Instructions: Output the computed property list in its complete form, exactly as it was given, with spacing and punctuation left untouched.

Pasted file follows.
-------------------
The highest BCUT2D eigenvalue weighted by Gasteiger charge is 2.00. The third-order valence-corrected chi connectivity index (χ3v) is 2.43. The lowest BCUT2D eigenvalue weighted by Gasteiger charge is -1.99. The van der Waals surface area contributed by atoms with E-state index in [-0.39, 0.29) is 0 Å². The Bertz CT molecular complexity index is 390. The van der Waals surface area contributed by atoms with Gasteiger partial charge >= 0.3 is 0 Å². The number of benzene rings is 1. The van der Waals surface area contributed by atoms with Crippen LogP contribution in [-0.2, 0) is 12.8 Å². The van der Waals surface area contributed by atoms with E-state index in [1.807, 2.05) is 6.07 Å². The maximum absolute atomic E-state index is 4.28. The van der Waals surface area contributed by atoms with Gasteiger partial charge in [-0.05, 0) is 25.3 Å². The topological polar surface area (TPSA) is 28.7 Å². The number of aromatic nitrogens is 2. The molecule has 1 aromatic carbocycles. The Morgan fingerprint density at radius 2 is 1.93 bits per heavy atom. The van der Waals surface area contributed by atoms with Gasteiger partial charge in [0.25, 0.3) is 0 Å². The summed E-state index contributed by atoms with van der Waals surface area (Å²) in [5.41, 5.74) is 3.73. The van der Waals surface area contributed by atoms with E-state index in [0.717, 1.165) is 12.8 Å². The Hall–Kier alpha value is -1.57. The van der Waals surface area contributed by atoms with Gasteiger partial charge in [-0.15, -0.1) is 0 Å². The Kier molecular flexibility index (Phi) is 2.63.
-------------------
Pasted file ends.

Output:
The highest BCUT2D eigenvalue weighted by Gasteiger charge is 2.00. The third-order valence-corrected chi connectivity index (χ3v) is 2.43. The lowest BCUT2D eigenvalue weighted by Gasteiger charge is -1.99. The van der Waals surface area contributed by atoms with E-state index in [-0.39, 0.29) is 0 Å². The Bertz CT molecular complexity index is 390. The van der Waals surface area contributed by atoms with Gasteiger partial charge >= 0.3 is 0 Å². The number of benzene rings is 1. The van der Waals surface area contributed by atoms with Crippen LogP contribution in [-0.2, 0) is 12.8 Å². The van der Waals surface area contributed by atoms with E-state index in [1.807, 2.05) is 6.07 Å². The maximum absolute atomic E-state index is 4.28. The van der Waals surface area contributed by atoms with Gasteiger partial charge in [-0.05, 0) is 25.3 Å². The topological polar surface area (TPSA) is 28.7 Å². The number of aromatic nitrogens is 2. The molecule has 1 aromatic carbocycles. The Morgan fingerprint density at radius 2 is 1.93 bits per heavy atom. The van der Waals surface area contributed by atoms with Gasteiger partial charge in [0.25, 0.3) is 0 Å². The summed E-state index contributed by atoms with van der Waals surface area (Å²) in [5.41, 5.74) is 3.73. The van der Waals surface area contributed by atoms with E-state index in [0.717, 1.165) is 12.8 Å². The Hall–Kier alpha value is -1.57. The van der Waals surface area contributed by atoms with Gasteiger partial charge in [-0.15, -0.1) is 0 Å². The Kier molecular flexibility index (Phi) is 2.63.